CCUS potential in Canada: key takeaways from the 1st annual “Carbon Capture Canada” conference.

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The first annual conference “Carbon Capture Canada 2022” took place in late September, in Edmonton, Canada. The event aimed at showcasing Canada’s unique opportunity for development of carbon capture and underground storage technologies, as well as positioning the country as a key global investment destination.

The conference was attended by incredible speakers from leading international energy companies and local players, like Enbridge, Svante, Vallourec, Tenaris, Wolf Midstream, LaFarge, ENMAX, and Shell. Shell has an impressive CCUS footprint in Canada. It all started back in late 2015 with the Quest CCS project in Alberta, the facility that was designed to capture one million tons of CO2 and safely store it 2 km underground. As of today, Quest has captured and stored 6+ million tons of CO2. All Global CCUS facilities currently capture and store 45 million tons of CO2. Canada contributes 15% to the Global CO2 capture and storage. However, country hopes to more than double that percentage by 2030, aiming at capturing 15 million tons of CO2 annually.

Interesting fact: if Shell’s Quest was planned today, and not a couple of years back, its CAPEX would be 30+% less! Shell continues to learn lessons from the start-up of its first large-scale CCUS project in Canada, and it expects that its other CCUS facilities (Polaris and Scotford) will further test and validate the concept and technology.

Canada has a favorable environment for CCUS and blue hydrogen projects: abundant natural gas, proper geology for storage … However, industry leaders expect common effort and collaboration between sectors. Proper regulation, setting the price for carbon and clear policies are still required. Players believe, if a law similar to the recently passed US Inflation Reduction Act was implemented in Canada, it would create a better business environment.

De-risking investment in capture process, which accounts for almost 80% of initial spending, is crucial for projects to move forward. Canada is still considered as a risky CCUS investment destination and cannot compete with the US. The need to close the gap in carbon pricing, invest in innovation, and ensure shared infrastructure – all should see a solution from the government and energy players in the short term. Other elements, like choosing a proper location for safe CO2 storage and understanding its geology, are also important to ensure the reliability of CCUS operations. Conference speakers highlighted the need for CCUS hub creation. Today, high emitters have to wait for hubs to be developed, and for infrastructure (e.g. pipelines) to be built.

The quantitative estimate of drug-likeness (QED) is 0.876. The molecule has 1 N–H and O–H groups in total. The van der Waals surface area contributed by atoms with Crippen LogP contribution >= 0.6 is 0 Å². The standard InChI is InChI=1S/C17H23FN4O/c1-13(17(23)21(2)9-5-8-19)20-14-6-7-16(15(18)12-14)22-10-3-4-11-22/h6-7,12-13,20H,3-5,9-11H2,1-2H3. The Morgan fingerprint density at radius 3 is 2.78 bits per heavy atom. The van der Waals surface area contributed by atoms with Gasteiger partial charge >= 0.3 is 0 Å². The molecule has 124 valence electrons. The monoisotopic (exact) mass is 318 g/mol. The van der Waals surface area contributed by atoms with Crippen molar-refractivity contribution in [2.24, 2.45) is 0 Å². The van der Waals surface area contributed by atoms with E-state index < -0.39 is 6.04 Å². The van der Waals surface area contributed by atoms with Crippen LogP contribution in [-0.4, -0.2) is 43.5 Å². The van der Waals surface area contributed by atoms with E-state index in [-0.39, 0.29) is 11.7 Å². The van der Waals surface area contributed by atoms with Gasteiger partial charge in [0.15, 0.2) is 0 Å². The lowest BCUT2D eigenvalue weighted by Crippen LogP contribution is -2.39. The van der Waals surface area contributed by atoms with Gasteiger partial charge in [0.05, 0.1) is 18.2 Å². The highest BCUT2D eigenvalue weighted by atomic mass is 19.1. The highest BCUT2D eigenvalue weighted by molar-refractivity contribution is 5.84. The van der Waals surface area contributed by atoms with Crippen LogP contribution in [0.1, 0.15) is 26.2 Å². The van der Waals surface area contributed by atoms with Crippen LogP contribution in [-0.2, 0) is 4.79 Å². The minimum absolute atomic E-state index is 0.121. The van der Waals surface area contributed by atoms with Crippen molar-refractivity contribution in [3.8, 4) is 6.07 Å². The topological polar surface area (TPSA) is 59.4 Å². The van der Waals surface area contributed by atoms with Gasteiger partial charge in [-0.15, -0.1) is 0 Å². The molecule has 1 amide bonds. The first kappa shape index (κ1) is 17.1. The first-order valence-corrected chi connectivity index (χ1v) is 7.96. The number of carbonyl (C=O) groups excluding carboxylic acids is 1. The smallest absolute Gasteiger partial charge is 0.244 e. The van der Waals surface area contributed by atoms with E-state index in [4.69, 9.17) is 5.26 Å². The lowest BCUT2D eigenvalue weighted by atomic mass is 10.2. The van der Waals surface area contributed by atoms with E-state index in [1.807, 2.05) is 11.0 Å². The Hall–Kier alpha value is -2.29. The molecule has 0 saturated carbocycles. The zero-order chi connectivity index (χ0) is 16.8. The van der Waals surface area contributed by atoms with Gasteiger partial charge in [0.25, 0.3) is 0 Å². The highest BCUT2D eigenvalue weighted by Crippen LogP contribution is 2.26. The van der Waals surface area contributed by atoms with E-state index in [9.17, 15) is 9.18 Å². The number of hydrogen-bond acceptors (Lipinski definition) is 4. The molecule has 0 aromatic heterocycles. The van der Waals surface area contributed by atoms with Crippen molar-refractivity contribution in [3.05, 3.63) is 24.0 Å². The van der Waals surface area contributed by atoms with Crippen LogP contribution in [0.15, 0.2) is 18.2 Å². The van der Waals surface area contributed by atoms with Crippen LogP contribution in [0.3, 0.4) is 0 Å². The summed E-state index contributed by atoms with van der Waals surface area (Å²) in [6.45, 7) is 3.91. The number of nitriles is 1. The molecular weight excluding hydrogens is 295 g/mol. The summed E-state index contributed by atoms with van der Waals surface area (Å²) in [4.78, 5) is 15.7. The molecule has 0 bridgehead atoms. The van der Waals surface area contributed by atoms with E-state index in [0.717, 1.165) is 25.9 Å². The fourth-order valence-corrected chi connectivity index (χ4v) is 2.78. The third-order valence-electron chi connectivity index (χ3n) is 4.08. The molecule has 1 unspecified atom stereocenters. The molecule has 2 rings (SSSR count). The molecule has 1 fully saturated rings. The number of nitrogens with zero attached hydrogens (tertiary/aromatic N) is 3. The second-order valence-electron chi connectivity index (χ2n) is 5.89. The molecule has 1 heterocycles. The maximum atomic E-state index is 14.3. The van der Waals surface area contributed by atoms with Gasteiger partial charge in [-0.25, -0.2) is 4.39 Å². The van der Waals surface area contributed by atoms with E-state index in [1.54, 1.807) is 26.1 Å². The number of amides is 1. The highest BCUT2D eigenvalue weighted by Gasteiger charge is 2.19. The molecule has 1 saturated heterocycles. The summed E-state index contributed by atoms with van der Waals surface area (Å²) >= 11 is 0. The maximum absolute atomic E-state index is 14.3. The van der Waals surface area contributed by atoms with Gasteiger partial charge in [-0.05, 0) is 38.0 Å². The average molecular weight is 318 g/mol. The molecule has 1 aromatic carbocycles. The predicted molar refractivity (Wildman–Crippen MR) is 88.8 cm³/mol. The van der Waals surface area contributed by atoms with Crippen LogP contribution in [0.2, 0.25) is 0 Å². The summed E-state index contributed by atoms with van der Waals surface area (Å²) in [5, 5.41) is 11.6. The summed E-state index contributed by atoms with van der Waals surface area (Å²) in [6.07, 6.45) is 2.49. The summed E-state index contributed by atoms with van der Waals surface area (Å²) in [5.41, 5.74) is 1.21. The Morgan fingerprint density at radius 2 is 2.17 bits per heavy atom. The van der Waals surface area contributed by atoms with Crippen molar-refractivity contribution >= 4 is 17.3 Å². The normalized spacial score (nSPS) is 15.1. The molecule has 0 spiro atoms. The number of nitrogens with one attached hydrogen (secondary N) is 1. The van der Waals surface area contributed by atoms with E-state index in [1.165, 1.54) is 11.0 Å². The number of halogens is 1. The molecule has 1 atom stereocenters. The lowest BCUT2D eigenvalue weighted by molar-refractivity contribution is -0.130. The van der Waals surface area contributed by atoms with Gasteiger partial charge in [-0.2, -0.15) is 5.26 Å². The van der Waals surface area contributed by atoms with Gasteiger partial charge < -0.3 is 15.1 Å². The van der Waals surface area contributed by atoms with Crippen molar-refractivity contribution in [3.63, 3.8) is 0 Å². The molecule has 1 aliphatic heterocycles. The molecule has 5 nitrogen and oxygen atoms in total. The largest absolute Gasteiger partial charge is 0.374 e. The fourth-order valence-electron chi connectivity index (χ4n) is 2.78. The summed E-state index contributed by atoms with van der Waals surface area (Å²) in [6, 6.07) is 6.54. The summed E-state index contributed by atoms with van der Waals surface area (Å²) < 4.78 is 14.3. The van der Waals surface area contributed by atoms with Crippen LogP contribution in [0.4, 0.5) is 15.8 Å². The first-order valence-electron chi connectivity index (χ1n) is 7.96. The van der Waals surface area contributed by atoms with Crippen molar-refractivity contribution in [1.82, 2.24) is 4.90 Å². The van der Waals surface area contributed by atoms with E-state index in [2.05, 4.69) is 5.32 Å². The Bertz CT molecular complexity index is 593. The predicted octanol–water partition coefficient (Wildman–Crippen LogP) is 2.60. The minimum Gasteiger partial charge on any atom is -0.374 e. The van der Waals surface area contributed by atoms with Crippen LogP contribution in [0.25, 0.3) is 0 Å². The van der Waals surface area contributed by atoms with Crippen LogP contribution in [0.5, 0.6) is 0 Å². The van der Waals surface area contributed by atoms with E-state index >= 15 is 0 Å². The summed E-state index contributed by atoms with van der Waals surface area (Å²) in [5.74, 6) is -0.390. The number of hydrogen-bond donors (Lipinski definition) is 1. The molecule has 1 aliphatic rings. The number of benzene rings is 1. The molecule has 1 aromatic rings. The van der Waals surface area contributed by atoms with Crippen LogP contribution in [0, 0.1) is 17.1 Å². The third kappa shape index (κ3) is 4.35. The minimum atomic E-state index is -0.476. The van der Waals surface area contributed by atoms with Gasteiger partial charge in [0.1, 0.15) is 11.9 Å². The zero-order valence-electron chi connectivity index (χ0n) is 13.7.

CCUS continues to emerge as a low-cost solution, and it is vital for achieving the net-zero goals. This solution is essential for:

  • Deep decarbonization.
  • Low-carbon hydrogen production.
  • Low-carbon dispatchable power distribution.
  • Negative emissions.

Today, Canada’s energy industry players share cautious optimism when it comes to emissions reduction efforts and CCUS facilities development. “Key to more CCS is CCS”, as was mentioned by one of the conference speakers. Three main pillars of CCUS success in the country are 1) predictability (understanding the development of the market); 2) simplicity (clear policy needs to be in place) and 3) patience & time to ensure the viability of CCUS processes.

At Schneider Electric, we address the entire CCUS value chain, and optimize and secure related processes by combining hardware and software, to deliver reliable and sustainable operations. With AVEVA, we provide automation around carbon capture, process optimization, and simulation, as well as energy efficiency improvement. We support CCUS projects, from design to FID and CO2 transportation, and storage.

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